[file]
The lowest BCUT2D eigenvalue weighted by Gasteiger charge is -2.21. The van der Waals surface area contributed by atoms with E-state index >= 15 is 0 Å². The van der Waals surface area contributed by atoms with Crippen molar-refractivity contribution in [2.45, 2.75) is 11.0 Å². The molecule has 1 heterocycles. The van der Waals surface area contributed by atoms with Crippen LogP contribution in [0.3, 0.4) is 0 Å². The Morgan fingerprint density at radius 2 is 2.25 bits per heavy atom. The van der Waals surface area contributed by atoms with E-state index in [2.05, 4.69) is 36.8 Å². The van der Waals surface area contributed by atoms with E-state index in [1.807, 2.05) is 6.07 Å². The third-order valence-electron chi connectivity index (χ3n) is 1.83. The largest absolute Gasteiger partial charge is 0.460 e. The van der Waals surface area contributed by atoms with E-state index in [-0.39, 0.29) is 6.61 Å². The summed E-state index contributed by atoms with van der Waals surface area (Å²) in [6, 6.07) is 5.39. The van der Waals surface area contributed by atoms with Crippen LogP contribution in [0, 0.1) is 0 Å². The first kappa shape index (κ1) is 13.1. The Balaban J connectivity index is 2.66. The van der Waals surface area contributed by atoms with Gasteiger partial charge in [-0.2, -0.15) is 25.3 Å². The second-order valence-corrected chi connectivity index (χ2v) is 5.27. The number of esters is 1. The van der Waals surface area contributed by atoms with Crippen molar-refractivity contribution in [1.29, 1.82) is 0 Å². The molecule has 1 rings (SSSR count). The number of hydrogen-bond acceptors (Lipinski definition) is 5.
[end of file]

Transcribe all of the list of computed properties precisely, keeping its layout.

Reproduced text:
The lowest BCUT2D eigenvalue weighted by Gasteiger charge is -2.21. The van der Waals surface area contributed by atoms with E-state index >= 15 is 0 Å². The van der Waals surface area contributed by atoms with Crippen molar-refractivity contribution in [2.45, 2.75) is 11.0 Å². The molecule has 1 heterocycles. The van der Waals surface area contributed by atoms with Crippen LogP contribution in [0.3, 0.4) is 0 Å². The Morgan fingerprint density at radius 2 is 2.25 bits per heavy atom. The van der Waals surface area contributed by atoms with E-state index in [2.05, 4.69) is 36.8 Å². The van der Waals surface area contributed by atoms with E-state index in [1.807, 2.05) is 6.07 Å². The third-order valence-electron chi connectivity index (χ3n) is 1.83. The largest absolute Gasteiger partial charge is 0.460 e. The van der Waals surface area contributed by atoms with E-state index in [-0.39, 0.29) is 6.61 Å². The summed E-state index contributed by atoms with van der Waals surface area (Å²) in [6, 6.07) is 5.39. The van der Waals surface area contributed by atoms with Crippen LogP contribution in [0, 0.1) is 0 Å². The first kappa shape index (κ1) is 13.1. The Balaban J connectivity index is 2.66. The van der Waals surface area contributed by atoms with Gasteiger partial charge in [-0.2, -0.15) is 25.3 Å². The second-order valence-corrected chi connectivity index (χ2v) is 5.27. The number of esters is 1. The van der Waals surface area contributed by atoms with Crippen molar-refractivity contribution in [1.29, 1.82) is 0 Å². The molecule has 1 rings (SSSR count). The number of hydrogen-bond acceptors (Lipinski definition) is 5.